The SEC released its long awaited Final Rules designed to make Reg A offerings a practically useful means for private companies to raise capital.
Reg A defines the conditions under which a private company can raise capital in an offering exempt from the SEC’s registration requirements.
Shares purchased pursuant to Reg A, therefore, are freely tradable post-offering, that is, for securities regulation purposes. Salability of the shares is still practically limited by the liquidity of the market for the shares.
One of the more attractive features of a Reg A offering is that a company can sell to either non-accredited or accredited investors. This is a major difference from the restrictions imposed on companies using the 506 exemption from SEC registration.
Under the JOBS Act, the SEC was instructed to update the Reg A rules, now known as Reg A+ rules, which had fallen into disuse.
Reg A+ Offerings
Companies that plan to offer securities under the new Reg A+, must submit an offering statement to the SEC for qualification. 1
The Reg A+ offering statement, however, is far simpler than that required for a registered public offering.2 It will require, however, 2 years of financial statement including balance sheets, income, cash flow and equity statements if the company has been in existence that long.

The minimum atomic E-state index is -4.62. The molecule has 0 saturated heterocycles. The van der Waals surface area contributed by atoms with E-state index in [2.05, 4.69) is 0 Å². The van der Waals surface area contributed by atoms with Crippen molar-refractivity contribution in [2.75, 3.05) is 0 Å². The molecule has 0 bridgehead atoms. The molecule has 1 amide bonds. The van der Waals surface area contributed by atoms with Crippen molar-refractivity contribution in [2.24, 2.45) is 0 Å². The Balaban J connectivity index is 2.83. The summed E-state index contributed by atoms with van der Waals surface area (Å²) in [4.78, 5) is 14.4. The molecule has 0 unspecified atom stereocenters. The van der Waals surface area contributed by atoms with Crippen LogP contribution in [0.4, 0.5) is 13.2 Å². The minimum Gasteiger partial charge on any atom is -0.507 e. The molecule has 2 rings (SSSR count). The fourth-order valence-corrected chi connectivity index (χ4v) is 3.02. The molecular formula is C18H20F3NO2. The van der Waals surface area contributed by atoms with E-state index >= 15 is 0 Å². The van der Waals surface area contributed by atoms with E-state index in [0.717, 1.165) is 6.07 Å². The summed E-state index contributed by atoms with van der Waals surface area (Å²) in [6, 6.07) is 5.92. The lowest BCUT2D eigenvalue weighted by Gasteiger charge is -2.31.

One of the major changes under Reg A+ is the creation of two tiers of offerings, Tier 1 and Tier 2.
Tier 1 of Reg A+ Offerings
Tier 1 permits offering up to $20 million within a 12 month period.
Tier 1 issuers have essentially no ongoing post-offering disclosure requirements other than reporting on securities sold pursuant to the offering.3
Tier 1 offerings, however, still require state securities regulator review of the offering but under a coordinated review process designed to reduce the state “blue sky” review burden.
Tier 2 of Reg A+ Offerings
Tier 2, in contrast, permits offering up to $50 million within a 12 month period but preempts state securities regulation entirely.
Offerings under Tier 2, require the company to make post-offering filings with the SEC including annual and semi-annual financial statements as well as other material current events. 3
A Tier 2 offering also triggers the requirement that the financial statements in both the offering statement and subsequent annual filings be audited.
Each of Tier 1 and Tier 2 offerings have other limitations, including limitations on secondary selling, which are explained in the SEC’s press release (click here) and Final Rules (click here).
Final Rules Pg. 143
Final Rules Pg. 118
Final Rules Pg. 160
Morrison Foerster, the law firm, has also posted a useful and readable recap (click here).
The NY Venture Hub also posted a readable article (click here).